Triptych with scenes from the Life of Christ

Ever since it was first published as part of the grandiose collection of Frédéric Spitzer in 1893, the present triptych has been counted amongst the most outstanding Gothic ivory reliefs surviving from the early fourteenth century. Its breathtaking variety, carved in painstaking detail and in remarkably low relief, makes it and one of the finest masterpieces of Parisian ivory carving to come to the market in recent years. It must have been commissioned for a patron of royal or near-royal status and while it would have been used for personal devotion, its ambitious conception evokes in the viewer the grandeur of the Gothic Cathedral architecture. The triptych shows scenes from the Passion of Christ and should be read from left to right, starting in the lower left corner. In style, size, and format the present triptych closely resembles two triptychs in the Louvre in Paris, both of which show Marian cycles with the Death of the Virgin at its centre. All three pieces were assigned by Koechlin tot the atelier of the “Master of the Death of the Virgin”.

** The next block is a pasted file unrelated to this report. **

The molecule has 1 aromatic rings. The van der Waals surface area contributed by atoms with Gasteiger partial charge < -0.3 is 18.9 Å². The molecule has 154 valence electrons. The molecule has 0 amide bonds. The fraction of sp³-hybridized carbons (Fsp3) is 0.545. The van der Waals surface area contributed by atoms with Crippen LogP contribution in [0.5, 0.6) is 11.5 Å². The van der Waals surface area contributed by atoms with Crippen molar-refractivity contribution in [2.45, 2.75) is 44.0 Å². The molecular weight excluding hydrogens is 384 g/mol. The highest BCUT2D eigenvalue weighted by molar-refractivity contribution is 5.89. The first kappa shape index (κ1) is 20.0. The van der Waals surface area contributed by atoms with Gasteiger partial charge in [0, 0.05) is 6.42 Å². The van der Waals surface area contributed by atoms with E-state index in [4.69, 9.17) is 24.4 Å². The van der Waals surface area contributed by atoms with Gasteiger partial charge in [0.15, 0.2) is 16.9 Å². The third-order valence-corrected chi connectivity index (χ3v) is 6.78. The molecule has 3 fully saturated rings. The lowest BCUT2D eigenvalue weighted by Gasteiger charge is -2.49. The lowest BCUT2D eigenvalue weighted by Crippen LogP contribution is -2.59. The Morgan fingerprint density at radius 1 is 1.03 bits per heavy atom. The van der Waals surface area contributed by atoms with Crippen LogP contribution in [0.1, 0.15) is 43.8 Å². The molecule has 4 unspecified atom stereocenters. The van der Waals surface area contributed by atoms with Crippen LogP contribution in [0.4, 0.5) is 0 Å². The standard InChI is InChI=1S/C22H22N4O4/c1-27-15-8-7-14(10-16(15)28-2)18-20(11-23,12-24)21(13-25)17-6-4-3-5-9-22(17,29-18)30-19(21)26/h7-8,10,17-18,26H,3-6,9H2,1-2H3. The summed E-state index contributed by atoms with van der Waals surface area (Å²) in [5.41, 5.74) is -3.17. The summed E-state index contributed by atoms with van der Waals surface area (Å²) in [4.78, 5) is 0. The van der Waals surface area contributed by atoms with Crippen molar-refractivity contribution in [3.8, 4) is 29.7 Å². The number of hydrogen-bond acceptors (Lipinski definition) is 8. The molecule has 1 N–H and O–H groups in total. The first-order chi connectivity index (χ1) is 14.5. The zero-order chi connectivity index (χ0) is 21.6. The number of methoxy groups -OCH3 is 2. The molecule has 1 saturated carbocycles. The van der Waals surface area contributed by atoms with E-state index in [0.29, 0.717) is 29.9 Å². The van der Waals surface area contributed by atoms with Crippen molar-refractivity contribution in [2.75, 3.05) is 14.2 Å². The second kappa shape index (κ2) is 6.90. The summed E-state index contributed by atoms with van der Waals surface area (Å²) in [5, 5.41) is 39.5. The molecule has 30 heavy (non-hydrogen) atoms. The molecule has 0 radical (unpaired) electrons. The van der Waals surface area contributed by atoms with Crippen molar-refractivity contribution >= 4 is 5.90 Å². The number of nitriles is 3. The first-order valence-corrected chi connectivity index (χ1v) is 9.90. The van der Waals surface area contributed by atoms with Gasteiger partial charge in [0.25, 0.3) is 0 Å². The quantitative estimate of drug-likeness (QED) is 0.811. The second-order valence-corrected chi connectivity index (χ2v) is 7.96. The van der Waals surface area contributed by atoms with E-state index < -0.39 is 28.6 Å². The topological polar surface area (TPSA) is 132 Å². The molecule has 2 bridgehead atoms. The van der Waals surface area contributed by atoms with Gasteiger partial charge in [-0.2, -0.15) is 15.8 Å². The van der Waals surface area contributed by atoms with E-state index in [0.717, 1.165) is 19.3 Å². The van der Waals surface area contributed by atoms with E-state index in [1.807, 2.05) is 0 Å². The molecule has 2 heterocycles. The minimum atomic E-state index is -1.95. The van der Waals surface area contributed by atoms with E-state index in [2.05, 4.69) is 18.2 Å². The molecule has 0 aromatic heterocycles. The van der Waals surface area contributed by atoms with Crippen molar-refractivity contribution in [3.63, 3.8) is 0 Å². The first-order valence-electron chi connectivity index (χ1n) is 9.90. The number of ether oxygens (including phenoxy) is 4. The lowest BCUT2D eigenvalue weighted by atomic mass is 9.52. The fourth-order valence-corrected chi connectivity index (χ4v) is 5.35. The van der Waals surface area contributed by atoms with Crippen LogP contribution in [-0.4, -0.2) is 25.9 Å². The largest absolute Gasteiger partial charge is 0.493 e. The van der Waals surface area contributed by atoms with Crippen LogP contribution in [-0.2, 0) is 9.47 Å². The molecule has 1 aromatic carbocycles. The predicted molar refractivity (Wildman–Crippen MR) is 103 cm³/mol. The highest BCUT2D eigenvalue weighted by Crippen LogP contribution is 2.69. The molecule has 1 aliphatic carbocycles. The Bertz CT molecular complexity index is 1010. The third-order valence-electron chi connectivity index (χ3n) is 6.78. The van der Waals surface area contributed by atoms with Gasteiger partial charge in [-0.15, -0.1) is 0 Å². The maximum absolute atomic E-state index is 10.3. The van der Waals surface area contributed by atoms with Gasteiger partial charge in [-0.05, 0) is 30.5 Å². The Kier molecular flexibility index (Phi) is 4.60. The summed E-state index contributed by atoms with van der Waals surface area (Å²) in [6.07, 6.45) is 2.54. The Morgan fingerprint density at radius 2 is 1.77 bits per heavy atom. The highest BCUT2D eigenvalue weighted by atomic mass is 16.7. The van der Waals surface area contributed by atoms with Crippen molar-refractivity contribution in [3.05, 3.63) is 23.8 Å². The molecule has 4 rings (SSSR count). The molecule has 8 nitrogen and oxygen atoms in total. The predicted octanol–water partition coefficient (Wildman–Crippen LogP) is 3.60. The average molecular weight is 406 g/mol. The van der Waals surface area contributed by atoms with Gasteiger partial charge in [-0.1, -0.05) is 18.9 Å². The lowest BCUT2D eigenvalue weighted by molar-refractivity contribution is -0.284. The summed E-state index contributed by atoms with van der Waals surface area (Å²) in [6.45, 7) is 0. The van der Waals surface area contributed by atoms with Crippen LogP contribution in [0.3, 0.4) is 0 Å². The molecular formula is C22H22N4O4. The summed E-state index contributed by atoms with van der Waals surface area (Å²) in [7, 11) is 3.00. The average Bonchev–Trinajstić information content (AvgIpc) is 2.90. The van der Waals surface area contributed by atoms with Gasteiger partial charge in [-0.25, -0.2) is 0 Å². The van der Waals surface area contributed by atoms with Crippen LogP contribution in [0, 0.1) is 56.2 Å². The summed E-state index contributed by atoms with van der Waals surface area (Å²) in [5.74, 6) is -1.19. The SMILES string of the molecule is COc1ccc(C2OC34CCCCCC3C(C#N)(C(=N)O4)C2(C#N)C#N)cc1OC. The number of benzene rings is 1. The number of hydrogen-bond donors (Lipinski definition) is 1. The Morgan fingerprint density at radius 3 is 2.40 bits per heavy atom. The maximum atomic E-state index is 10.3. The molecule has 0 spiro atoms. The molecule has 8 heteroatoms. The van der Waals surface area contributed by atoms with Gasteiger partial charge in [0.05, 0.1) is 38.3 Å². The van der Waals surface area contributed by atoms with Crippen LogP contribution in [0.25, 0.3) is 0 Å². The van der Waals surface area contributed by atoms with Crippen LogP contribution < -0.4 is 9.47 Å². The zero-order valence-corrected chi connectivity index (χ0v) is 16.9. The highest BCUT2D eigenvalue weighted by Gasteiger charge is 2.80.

Gallery (1 images) Workshop of the Master of the Death of the Virgin
French, Paris, circa 1330
Triptych with scenes from the Life of Christ
Ivory, with traces of gilding and polychromy
24 by 20 cm. (open) Sold to a private collection, The Netherlands